Pricing conduct directed toward industry-wide profit maximization without implicit collusion appears to be more closely identified with power pooling arrangements and the establishment of joint telecommunications offerings over disparate networks. In each case, firms will have to meet and agree upon standards for service, cost reimbursement, and the division of revenues. This would set the stage for an implicit recognition of programs designed to maintain a target level of industry-wide profits. Insofar as collusive behavior is concerned, one of the few known examples is Project Acorn,(6) in which AT&T and the Regional Bell Holding Companies (RBHCs) met secretly for more than a year to see if they could agree upon a mutually acceptable basis for promoting the removal of restrictions placed on the RBHCs by the Consent Decree (particularly their entry into long-distance markets). The project collapsed, suggesting that agreements to allocate markets may be difficult to negotiate.

Behavior designed to monitor cheating would seem appropriate in the public utility industries where the product is essentially homogeneous. The pooling arrangements and joint services just described would permit such oversight, but perhaps the best example occurred in MCI v AT&T (1994). The FCC had previously held that AT&T was the only dominant carrier in the long-distance market and that permissive detariffing of MCI and Sprint was appropriate. AT&T argued that both MCI and Sprint should be required to file tariffs in a prompt fashion. The Supreme Court agreed, and as a result AT&T will now have full information on the prices filed by rivals for all tariffed services.(7)

With respect to rigid pricing and price leadership, it is necessary to recognize the role of differentiated markets. There is empirical evidence of price leadership in the long-distance market, where AT&T acts as the leader to be followed by MCI and Sprint.(8) Indeed, the Supreme Court recognized this possibility in the MCI case, noting that full reporting by MCI and Sprint might facilitate price leadership.(9) However, price leadership appears only in the traditional tariffed services and not in the rates negotiated with large industrial buyers. In those areas, bilateral oligopoly, not price leadership or rigid prices, appears to prevail. A further factor weakening a policy of overall rigid prices in public utility industries is the need to promote high load and diversity factors which mandate that prices adjust to differences in service between firm and interruptible or peak and off-peak customers.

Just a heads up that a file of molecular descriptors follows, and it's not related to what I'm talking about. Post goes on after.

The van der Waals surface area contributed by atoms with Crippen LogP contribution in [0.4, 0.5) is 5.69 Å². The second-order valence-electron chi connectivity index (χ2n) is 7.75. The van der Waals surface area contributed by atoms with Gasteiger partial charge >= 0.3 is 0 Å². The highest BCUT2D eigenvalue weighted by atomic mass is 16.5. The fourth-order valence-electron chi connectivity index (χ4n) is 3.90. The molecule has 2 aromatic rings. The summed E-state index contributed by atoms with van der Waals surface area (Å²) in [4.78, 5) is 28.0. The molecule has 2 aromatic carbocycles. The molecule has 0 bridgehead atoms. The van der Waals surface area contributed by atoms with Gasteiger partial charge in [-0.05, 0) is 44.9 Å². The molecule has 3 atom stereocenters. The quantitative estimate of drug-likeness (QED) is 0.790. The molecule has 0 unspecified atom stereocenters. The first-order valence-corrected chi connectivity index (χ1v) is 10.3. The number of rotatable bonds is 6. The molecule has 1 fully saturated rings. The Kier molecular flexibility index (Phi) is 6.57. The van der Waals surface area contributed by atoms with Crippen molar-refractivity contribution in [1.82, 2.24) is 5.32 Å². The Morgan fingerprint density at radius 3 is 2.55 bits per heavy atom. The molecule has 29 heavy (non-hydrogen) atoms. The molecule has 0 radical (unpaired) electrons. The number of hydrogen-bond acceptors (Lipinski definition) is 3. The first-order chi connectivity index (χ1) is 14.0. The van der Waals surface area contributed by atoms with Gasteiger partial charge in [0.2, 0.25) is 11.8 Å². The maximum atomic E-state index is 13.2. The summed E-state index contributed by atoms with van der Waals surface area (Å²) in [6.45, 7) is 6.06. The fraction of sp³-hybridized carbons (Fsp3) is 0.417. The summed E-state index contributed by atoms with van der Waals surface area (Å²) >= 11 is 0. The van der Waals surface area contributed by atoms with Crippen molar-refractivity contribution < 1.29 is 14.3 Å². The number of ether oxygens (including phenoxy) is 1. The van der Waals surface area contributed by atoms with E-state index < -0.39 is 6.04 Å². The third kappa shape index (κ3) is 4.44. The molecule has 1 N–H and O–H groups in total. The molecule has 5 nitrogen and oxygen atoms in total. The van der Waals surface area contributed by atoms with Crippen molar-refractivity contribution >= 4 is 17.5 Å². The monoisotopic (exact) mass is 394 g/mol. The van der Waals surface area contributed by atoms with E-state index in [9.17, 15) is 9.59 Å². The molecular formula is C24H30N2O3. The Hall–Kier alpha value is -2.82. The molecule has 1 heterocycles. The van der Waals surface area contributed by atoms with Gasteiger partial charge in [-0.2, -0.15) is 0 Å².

With respect to limit entry pricing, there is no doubt that in electricity the so-called industrial attraction rates, market retention rates, and promotional rates are designed by incumbent utilities to set low prices that will foreclose customer switching to EWGs, cogenerators, or self-generation. Comparable practices exist when communications networks charge low incremental rates after plant modernization has been excluded from an estimate of incremental cost. Such practices among oligopolists will undoubtedly foreclose a new generation of entrants.

Bilateral bargaining between few buyers and few sellers is prevalent in the utility industries. The results are apt to be determined by relative bargaining strength and are indeterminant within broad limits. Electricity, gas, and telecommunications are replete with such arrangements. An excellent example is provided by dealings between AT&T and the RBHCs. AT&T would like to bypass the RBHCs' tandem switch and interoffice transport by taking advantage of collocation. AT&T would also like to exploit its high-capacity DS3 capability to get as close as possible to the end office or to reach large buyers. Both steps would reduce AT&T's cost of access. With open access, AT&T's dominant position would permit it to acquire a lion's share of a local office relative to other interexchange carriers (IXCs). As a bargaining chip, AT&T would have the option of turning to competitive access providers whenever possible. It is vulnerable in that it is totally dependent upon the RBHCs' local loop to reach a majority of final customers. On the other hand, the RBHCs control the local loop and the central office. They also do all of the billing for AT&T, control customer numbers, and control the 800 data base. The RBHCs are vulnerable to mandatory collocation, number portability, and competitive bypass. Given the bilateral monopoly nature of these bargaining transactions it is difficult to understand why Cave (1994, 221) looks favorably upon the determination of access prices by the bargaining process.